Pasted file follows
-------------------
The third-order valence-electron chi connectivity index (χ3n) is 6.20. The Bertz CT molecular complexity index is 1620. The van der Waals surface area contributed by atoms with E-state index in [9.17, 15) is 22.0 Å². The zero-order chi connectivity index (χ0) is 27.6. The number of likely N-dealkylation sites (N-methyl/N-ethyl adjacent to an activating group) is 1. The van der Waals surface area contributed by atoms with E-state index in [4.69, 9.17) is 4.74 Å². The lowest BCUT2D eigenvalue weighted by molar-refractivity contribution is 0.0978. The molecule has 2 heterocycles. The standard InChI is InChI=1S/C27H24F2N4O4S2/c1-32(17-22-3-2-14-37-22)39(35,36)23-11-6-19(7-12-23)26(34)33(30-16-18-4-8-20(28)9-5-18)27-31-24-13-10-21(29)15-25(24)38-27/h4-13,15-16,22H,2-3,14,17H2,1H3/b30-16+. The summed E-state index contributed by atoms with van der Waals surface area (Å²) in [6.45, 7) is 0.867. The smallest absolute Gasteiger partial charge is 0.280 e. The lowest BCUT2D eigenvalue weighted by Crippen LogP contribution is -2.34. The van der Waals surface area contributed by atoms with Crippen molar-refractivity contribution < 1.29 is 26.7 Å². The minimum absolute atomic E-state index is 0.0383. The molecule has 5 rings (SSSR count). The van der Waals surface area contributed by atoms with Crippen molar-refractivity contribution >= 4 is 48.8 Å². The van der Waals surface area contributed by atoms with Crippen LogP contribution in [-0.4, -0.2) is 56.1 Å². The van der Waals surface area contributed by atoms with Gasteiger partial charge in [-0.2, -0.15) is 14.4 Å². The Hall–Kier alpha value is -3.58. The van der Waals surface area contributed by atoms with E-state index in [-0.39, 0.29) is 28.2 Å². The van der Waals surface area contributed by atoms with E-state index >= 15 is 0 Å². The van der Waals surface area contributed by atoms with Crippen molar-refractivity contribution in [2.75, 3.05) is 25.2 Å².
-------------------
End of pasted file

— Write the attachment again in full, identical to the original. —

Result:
The third-order valence-electron chi connectivity index (χ3n) is 6.20. The Bertz CT molecular complexity index is 1620. The van der Waals surface area contributed by atoms with E-state index in [9.17, 15) is 22.0 Å². The zero-order chi connectivity index (χ0) is 27.6. The number of likely N-dealkylation sites (N-methyl/N-ethyl adjacent to an activating group) is 1. The van der Waals surface area contributed by atoms with E-state index in [4.69, 9.17) is 4.74 Å². The lowest BCUT2D eigenvalue weighted by molar-refractivity contribution is 0.0978. The molecule has 2 heterocycles. The standard InChI is InChI=1S/C27H24F2N4O4S2/c1-32(17-22-3-2-14-37-22)39(35,36)23-11-6-19(7-12-23)26(34)33(30-16-18-4-8-20(28)9-5-18)27-31-24-13-10-21(29)15-25(24)38-27/h4-13,15-16,22H,2-3,14,17H2,1H3/b30-16+. The summed E-state index contributed by atoms with van der Waals surface area (Å²) in [6.45, 7) is 0.867. The smallest absolute Gasteiger partial charge is 0.280 e. The lowest BCUT2D eigenvalue weighted by Crippen LogP contribution is -2.34. The van der Waals surface area contributed by atoms with Crippen molar-refractivity contribution < 1.29 is 26.7 Å². The minimum absolute atomic E-state index is 0.0383. The molecule has 5 rings (SSSR count). The van der Waals surface area contributed by atoms with Crippen molar-refractivity contribution >= 4 is 48.8 Å². The van der Waals surface area contributed by atoms with Crippen LogP contribution in [-0.4, -0.2) is 56.1 Å². The van der Waals surface area contributed by atoms with Gasteiger partial charge in [-0.2, -0.15) is 14.4 Å². The Hall–Kier alpha value is -3.58. The van der Waals surface area contributed by atoms with E-state index in [-0.39, 0.29) is 28.2 Å². The van der Waals surface area contributed by atoms with E-state index >= 15 is 0 Å². The van der Waals surface area contributed by atoms with Crippen molar-refractivity contribution in [2.75, 3.05) is 25.2 Å².